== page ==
For as long as I can remember, I’ve enjoyed playing games. And, moreover, playing them slowly.
From the countless Pokémon titles to Maplestory, and Spyro to Animal Crossing, just like in real life I’m a slow, unravel-the-yarn kinda gal when it comes to gaming. They’re not my entire life, but a fun little way to unwind when I’m done with everything else I like to do.
Animal Crossing is, at heart, a slow game. Taking its cue from the calendar, I’ve always loved experiencing a virtual world as it changes little by little each day. Not one to time travel, I played New Leaf for years and years before abandoning it a few years ago, and I recently picked it – and my Sword Art Online-themed town – again. And it doesn’t get boring. With the New Horizons title, Nintendo have introduced rolling updates and downloads, which is absolutely in line with how people play today. Newness keeps people coming.
Now that we’re over six months post-New Horizons launch, the initial hype and overplaying has sort of… ended. My gaming social media news feeds are much quieter and, overall, I feel like I’m back at that peaceful pace I’m used to. So, if you’re excited by the fall update and are about to dip a toe back in the waters, let me walk you through my little way of playing Animal Crossing for the long haul…
Little and often. In 2020, I feel like a lot of our mindsets gear towards an ‘all or nothing’ mentality. Right from the offset, ACNH players everywhere ploughed hours into the game in a bid to complete the museum, rack up Nook Miles and pay off all of their loans. But what’s always been at the forefront for me is playing a little each day. Sure I’m guilty of sitting on the sofa, six hours in to extreme terraforming, but for the most part I play 15-20 minutes in the morning and then a little more in the evening. (Tip: turnip prices, weather, and dialogue all change from morning to evening.)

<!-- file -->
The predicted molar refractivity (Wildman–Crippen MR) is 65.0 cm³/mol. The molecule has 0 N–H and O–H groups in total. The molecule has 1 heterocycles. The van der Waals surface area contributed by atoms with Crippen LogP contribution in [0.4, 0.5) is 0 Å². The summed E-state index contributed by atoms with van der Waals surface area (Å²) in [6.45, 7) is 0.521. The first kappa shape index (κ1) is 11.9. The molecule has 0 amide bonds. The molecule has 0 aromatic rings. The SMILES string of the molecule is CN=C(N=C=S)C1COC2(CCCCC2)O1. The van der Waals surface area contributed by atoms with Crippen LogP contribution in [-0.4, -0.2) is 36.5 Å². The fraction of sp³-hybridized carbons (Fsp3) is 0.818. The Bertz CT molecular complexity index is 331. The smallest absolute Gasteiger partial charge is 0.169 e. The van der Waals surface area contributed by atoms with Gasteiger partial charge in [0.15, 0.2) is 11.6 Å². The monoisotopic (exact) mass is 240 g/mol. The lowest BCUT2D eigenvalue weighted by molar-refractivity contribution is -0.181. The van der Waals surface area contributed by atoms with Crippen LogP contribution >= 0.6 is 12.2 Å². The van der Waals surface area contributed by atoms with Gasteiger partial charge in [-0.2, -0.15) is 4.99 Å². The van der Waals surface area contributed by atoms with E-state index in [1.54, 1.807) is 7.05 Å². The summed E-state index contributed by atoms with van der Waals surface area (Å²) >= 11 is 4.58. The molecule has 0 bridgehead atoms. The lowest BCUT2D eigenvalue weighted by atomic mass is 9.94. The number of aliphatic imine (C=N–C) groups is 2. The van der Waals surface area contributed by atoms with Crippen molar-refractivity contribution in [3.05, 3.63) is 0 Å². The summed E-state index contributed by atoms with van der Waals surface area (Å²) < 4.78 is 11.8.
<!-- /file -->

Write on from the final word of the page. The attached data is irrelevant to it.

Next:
No, or minimal, time travel. I personally really enjoy playing without ‘time travel’. No rushing to get seasonal DIYs or items – for they’ll arrive regardless – and enjoying being excited for what each day has to offer.
Taking care of dailies. If you also play Animal Crossing, you’ll know that there are daily tasks to take care of. From checking mail to seeing what Timmy and Tommy have for sale at Nook’s Cranny, and from mining rocks and trees for materials to gifting villagers with carefully picked-out gifts, there’s plenty to do even if it doesn’t feel big and grandiose. In New Horizons, we also have Nook Miles+ tasks to work towards, in return for those precious Nook Miles. I’ve really enjoyed using these as a guideline of what to do when I log in after work. Perhaps it’s fishing for five critters, or planting new fruit trees; either way, it feels rewarding to have something small to work towards even when I’m not in the midst of a big ol’ island renovation.
The ‘ever-evolving’ island concept. Perhaps this is the old-school villager mindset in me, but I haven’t quite fully subscribed to the –core aesthetics of this AC generation. My own is an ever-evolving island that changes a little, week to week, month to month, season to season. I like to switch up little corners, nooks and crannies here and there, rather than squish my villagers and I into an image. I think this has contributed hugely to not ‘burning out’ or feeling like I’ve ‘completed’ a game that’s not made to end.
Collecting slowly. Another thing that keeps me playing Animal Crossing is the collector side of it all. Whether it’s fish, bugs, art or somethin’ else, I try not to put much pressure on myself to tick everything off before the month is up. Of course certain critters are only available within certain hours or months, but I tend to see what I can catch on my daily fishing sessions and not stress myself out, safe in the knowledge that I can collect them later in the year.
Hosting fun, themed parties. Over on my Discord, we host weekly parties to visit NPCs, shop or run treasure hunts and dress-up games. I didn’t play online with New Leaf, because I didn’t have any friends that played Animal Crossing, but the online play for New Horizons has made the game even more fun!
All in all, I suppose I play Animal Crossing with no end goal. There’s no perfect island, dream villager line-up or rush to tick off all of the lists (for me), and it’s even more fun to jump in to the game and take something new from each day. Maybe you don’t want to mine your rocks every single day or dig up the four daily fossils – that’s fine too, save those for when you want to.